Because Tom and I are thankfully employed and dedicated to our family lives, we have had less than one day a month to get together since we began this project last summer, but because I am playing all the instruments myself (except the drums) I have been enjoying the pace as I prepare each part. The instruments include Baritone and Tenor Saxes, electric guitars, keyboards, and electric bass.  I was initially embarrassed to show up with so many instruments, but then I felt better when the Fantasy Engineers told me that Counting Crows had just finished their recent recording aided by a large semi-truck filled with 67 guitars. Any band with 67 creatively relevant guitars has my full support! For this song I used five total and needed every one.


One reason I am comfortable with my slow pace with Tom is that I am always able to go out to my own studio and make very nice demos any night I am free, so it's not like anyone is holding me back if I need to express myself. I took up singing last summer, and I have had so much fun applying myself I feel every month is my next opportunity to get a little better. Singing puts everything else into perspective, and since The Bhonging Angel is an instrumental I will be looking forward to getting into a vocal on the next recording I do with Tom. 


Another resource I will always have is my best friend Carmen Borgia, who is always available as long distance sounding board and engineer/psychiatrist. He set me up with a great recording rig in my studio and gives me these amazingly well-prepared lessons over the phone, among many other things.  


I played a rough mix of the new recording for my family a couple of months ago, and a week later from the next room I overheard one of my daughters casually humming the song out loud to herself. What a sweet thing that was, she was humming it for pleasure. (For a musician, does it get any better than that?)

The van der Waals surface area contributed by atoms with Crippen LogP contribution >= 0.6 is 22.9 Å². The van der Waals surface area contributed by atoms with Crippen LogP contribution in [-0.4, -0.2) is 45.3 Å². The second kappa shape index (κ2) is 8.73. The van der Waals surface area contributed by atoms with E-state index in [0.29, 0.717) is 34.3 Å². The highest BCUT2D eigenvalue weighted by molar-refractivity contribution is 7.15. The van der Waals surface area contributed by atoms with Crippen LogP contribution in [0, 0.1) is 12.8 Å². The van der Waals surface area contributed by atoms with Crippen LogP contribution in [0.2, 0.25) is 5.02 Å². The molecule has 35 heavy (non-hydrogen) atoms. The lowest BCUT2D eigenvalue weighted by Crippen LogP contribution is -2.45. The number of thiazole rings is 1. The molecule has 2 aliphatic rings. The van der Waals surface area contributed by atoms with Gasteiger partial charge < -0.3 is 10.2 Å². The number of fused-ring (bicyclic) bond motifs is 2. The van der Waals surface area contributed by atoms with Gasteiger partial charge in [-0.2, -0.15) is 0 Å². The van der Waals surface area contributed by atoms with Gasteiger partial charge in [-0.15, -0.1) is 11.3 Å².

I expect we will finish this song some time this summer, and then I will be excited to share it with everyone. I have another dozen or so finished songs I can't wait to get to, and if it takes a year to record each one I will not even slightly complain, (as long as I live to hear them). The main thing is I am thankful I have my family and friends there for me as I play each day of my musical life. 

5 comments:

Carmen Borgia said...

You have a baritone sax? $*#@?@&!!! (sound of my head exploding)

Ed Ford Summerfield said...

After failing to locate a qualified Bari Sax from any source, paid or otherwise, Alberto the sitting Engineer loaned us his. A stunning stroke of good fortune. I almost eloped with the horn after we finished the day's tracks...

Larry Carr said...

May the recording gods smile upon you every time the tape rolls! Good luck, Ed -- look forward to hearing the final mix.

Tom said...

I think I'd like a copy of that song at some point!?

Barnabloggy said...

Ed,

An exquisite instrumental then and I can't wait to hear it now. Tom did some sound for me in the last year or so and it is finally going to be shown, here is a link if you care to take a gander. https://sites.google.com/site/accidentproject/

Hope all is well,

Barnaby